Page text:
The Mahadev Temple, which is believed to be one of the oldest temples in Goa, is situated in Tambdi Surla, around 65 km from Panaji. An excellent example of Jain-style architecture, the Mahadev Temple was built in the 12th century and is dedicated to Lord Shiva. The inner sanctum contains a linga (symbol of Lord Shiva) placed on a pedestal, along with a headless Nandi (the bull that is Lord Shiva's vehicle) in the centre of the mandap (pillared outdoor hall). A flight of stone steps leads visitors to River Surla flowing nearby.

The temple has been beautifully carved in black basalt and is quite similar to the ones found in Aihole in Karnataka. It is considered to be the only remaining specimen of Kadamba-Yadava (10th-14th centuries) architecture. The weather-resistant black basalt was brought here from the Deccan plateau and carved in situ by skilled craftsmen. The temple faces east so that the first rays of the sun fall on the deity. The inner sanctum and the pillared hall are surmounted by an incomplete three-tiered tower. On panels at the sides of the temple are bas-relief figures of Lord Shiva, Lord Vishnu and Lord Brahma with their respective consorts. The mandap is surprisingly covered with a roof of plain grey sloping slabs. An elephant trampling a horse, the symbol of the Kadamba kingdom, is carved at the base of one of the columns. A linga is mounted on a pedestal inside the inner sanctum. Local legend has it that a huge king cobra is in permanent residence in the dimly lit interior of the temple.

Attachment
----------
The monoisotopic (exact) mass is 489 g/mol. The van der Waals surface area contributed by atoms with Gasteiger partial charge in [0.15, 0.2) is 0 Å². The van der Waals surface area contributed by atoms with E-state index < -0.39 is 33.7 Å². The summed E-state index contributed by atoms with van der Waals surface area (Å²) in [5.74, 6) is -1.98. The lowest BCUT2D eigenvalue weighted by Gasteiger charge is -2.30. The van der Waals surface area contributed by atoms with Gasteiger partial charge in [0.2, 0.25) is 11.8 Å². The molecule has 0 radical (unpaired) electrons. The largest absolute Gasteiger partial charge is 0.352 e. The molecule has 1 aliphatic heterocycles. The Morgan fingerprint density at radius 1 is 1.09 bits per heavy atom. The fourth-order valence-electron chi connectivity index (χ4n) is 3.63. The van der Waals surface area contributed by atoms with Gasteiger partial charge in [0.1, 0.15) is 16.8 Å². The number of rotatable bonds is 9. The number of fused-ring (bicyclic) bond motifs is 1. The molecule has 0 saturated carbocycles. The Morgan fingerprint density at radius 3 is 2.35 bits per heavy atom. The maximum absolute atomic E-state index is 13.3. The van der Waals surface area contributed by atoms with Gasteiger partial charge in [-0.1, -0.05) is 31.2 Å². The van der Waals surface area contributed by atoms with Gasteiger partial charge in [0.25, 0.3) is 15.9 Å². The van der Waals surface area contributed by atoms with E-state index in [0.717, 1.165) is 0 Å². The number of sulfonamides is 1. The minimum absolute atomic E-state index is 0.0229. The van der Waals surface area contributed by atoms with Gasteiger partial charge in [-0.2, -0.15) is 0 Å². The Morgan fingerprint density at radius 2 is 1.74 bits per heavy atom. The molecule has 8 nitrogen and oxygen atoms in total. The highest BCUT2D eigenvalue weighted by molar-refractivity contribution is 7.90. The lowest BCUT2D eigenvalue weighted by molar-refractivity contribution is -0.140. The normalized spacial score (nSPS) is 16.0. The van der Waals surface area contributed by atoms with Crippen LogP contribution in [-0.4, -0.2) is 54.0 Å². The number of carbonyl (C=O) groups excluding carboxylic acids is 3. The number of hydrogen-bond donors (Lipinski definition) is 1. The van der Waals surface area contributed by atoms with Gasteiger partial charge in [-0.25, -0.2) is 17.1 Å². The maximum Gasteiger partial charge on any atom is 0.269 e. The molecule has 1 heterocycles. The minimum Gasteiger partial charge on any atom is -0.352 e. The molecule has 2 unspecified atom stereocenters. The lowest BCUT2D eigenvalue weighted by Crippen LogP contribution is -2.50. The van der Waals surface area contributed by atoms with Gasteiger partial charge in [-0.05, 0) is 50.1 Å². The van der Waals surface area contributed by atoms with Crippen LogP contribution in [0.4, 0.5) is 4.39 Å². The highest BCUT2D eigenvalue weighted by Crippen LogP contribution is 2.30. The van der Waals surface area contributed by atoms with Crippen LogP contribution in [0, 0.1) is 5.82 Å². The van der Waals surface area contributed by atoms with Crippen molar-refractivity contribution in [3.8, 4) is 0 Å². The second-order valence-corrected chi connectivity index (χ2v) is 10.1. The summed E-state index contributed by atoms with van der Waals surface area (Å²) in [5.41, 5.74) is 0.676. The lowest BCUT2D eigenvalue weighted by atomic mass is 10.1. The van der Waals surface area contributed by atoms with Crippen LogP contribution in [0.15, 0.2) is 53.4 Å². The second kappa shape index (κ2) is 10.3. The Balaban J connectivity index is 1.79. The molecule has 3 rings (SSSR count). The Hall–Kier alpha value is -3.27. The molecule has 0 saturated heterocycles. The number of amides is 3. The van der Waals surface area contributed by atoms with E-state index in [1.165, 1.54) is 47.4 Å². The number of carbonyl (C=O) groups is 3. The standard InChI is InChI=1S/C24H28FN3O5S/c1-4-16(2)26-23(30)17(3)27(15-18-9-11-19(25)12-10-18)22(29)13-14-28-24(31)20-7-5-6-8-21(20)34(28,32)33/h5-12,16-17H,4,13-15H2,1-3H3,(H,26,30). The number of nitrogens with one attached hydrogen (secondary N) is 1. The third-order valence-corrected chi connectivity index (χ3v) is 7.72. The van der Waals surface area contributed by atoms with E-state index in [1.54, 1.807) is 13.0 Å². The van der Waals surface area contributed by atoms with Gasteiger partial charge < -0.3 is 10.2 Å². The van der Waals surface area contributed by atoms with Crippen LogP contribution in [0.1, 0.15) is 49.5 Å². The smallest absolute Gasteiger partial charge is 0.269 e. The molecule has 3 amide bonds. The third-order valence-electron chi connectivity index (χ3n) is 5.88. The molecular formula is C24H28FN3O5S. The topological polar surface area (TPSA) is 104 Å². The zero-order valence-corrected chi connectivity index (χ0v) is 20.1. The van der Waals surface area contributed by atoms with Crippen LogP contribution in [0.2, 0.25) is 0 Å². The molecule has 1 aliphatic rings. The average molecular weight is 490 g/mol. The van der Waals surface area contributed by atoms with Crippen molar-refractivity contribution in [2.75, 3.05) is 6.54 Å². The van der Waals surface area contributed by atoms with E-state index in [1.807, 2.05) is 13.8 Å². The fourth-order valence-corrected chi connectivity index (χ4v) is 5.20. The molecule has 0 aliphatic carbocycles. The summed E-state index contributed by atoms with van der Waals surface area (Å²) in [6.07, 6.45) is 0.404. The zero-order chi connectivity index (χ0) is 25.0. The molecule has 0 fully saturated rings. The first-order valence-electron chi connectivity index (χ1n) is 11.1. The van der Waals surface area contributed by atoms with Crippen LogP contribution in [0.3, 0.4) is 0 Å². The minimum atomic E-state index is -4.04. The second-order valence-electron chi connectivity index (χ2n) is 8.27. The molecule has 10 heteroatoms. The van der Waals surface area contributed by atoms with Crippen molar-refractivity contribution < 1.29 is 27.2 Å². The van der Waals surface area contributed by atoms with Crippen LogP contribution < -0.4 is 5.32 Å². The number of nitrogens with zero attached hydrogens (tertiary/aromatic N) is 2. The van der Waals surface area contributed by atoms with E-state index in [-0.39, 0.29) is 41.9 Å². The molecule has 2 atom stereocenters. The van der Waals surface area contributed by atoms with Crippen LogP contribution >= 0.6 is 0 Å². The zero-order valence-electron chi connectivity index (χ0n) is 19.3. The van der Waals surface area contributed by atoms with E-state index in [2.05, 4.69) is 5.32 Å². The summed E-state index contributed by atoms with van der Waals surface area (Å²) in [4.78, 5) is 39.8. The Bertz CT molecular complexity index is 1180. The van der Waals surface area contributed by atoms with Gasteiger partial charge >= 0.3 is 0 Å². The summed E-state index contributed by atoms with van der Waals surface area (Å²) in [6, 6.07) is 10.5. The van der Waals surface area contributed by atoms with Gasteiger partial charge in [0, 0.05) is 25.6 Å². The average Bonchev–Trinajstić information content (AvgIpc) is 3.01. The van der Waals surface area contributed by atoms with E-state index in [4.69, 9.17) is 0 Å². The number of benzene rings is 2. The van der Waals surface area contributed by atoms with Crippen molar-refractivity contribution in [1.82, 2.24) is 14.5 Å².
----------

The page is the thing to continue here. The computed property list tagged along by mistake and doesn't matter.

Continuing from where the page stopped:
The festival of Mahashivratri is celebrated with great pomp and vibrance on the temple's premises every year by the residents of surrounding villages.

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